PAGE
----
Posts Tagged Models
In an early post I suggested that the popularity of coaching might be attributable to the fact that coaching models all seem to have positive, sexy-sounding acronyms.
I have just come across another model with a cringingly appropriate name. Based on the popular GROW model, Saul Brown and Anthony Grant from Australia have come up with a coaching model for working with teams called…GROUP.
GROUP stands for:
- Understanding others
I can’t really tell you much more about it because my Athens account doesn’t give me access to Coaching: An International Journal of Theory, Research and Practice, so I can’t read the whole paper. Although, I did notice in the abstract they refer to ‘Scharma’s U process’, by which I assume they mean Theory U developed by Otto Scharmer. I mentioned this in my article on levels of listening. They also allude to ‘double-loop learning’. This is one aspect of transformational learning which was an inspiration for the Zones model.
I think Seasonal Affective Disorder has set in because I had a bit of a grumpy week last week. As a result, I’ve decided that I’ve had enough of positive, chirpy model acronyms and want to invent a few that reflect the sometimes disappointing reality of coaching and guidance.
Last week I learnt a new piece of jargon. A ‘fat-tail event’ is something that you thought was virtually impossible, but it happened anyway. In theory, it could be very good or very bad, but it usually refers to something extremely unpleasant, such as a financial crisis.
The phrase comes from statistics. Many randomly occurring events (such as the height of the person you sit next to on the bus) are assumed to follow what is called a Normal Distribution (the classic ‘bell-shaped curve’). So you are more likely to sit next to someone around average height and less likely to sit next to someone really short or really tall. With the Normal Distribution the probability of something really unusual happening tails off really rapidly the further away you get from the average — it has a thin tail.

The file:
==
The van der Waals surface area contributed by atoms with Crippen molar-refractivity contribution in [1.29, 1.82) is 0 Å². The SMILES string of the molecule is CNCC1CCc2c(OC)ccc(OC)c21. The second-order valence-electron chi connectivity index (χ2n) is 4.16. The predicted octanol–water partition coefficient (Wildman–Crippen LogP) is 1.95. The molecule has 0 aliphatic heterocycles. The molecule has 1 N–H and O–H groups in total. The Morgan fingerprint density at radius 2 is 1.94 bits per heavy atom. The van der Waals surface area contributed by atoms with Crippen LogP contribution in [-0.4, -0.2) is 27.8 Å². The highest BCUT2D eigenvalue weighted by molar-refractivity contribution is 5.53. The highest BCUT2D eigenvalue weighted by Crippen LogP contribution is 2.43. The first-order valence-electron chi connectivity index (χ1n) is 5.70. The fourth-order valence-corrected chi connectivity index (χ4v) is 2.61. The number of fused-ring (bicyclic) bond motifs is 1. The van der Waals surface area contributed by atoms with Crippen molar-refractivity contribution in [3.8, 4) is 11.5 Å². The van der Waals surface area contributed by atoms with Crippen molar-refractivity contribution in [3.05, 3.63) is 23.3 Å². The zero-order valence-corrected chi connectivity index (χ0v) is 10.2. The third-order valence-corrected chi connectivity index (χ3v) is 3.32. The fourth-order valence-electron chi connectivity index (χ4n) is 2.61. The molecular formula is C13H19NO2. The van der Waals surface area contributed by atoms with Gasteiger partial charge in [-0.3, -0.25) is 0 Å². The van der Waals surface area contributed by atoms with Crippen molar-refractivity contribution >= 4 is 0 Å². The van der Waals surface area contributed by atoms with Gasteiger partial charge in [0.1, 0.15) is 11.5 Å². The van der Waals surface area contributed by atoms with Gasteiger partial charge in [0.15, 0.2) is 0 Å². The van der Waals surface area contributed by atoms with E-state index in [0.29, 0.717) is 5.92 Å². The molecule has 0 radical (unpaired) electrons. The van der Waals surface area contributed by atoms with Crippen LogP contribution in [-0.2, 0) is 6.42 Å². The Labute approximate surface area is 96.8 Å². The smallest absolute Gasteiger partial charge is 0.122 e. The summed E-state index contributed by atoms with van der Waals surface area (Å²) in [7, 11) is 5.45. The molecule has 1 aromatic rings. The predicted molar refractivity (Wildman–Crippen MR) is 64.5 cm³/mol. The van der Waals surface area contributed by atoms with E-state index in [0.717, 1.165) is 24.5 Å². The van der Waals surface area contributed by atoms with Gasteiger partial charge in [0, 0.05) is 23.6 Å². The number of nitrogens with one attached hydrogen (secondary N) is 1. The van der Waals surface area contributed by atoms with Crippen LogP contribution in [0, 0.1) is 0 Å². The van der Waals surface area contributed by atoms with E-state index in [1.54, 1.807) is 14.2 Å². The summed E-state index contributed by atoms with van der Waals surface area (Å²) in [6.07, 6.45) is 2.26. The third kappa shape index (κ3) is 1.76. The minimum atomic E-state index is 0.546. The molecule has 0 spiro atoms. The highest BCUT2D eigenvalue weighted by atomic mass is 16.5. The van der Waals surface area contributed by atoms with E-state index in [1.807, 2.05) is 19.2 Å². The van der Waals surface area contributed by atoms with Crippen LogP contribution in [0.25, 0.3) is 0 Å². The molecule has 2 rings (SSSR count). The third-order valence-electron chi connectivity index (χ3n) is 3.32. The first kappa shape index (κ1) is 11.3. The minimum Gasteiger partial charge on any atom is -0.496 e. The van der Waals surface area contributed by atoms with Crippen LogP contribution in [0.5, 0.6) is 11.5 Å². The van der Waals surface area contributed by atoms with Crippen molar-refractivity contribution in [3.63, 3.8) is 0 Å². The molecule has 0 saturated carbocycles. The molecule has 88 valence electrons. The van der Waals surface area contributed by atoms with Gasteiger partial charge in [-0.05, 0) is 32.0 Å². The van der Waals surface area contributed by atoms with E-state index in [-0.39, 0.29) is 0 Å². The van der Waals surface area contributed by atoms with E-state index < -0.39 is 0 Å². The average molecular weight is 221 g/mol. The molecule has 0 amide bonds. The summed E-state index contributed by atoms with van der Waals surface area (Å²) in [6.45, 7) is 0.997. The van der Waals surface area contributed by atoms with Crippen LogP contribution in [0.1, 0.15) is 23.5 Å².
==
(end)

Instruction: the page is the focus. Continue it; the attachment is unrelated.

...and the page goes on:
However, some things in the real world don’t follow the Normal Distribution curve. Instead of a thin tail, they have a fat tail. This means that certain extreme possibilities are more likely than you might think.
I was quite pleased to be able to use my newly discovered jargon in a session on negotiation skills I was running last week. I was talking about the usefulness of assessing any negotiated deal by imagining how it would look if subsequent events turned out a lot better or a lot worse than you were expecting (e.g. your fixed-rate mortgage doesn’t look so good if the Bank of England cuts rates to zero).
A related term for unexpected events is a Black Swan, coined by author Nassim Nicholas Taleb. This is the unexpected event which you could not have predicted based on your previous experience and derives from the fact that, until they were discovered in the 17th century, most Europeans thought that black swans could not exist.
I was really pleased by the response to an earlier post in which I described my own Zones model. People seem to have found it helpful in framing what is going on with a client during a discussion. Buoyed by this success, I thought I would present another model that I tend to use in my practice. Because of the shape of the diagram, I call it the Trident model. As usual, it has been inspired by a number of different sources (see the Further Reading list at the end), but it was mainly triggered by the debate over the differences between the Counselling and Coaching approaches to guidance and the relative merits of action and reflection.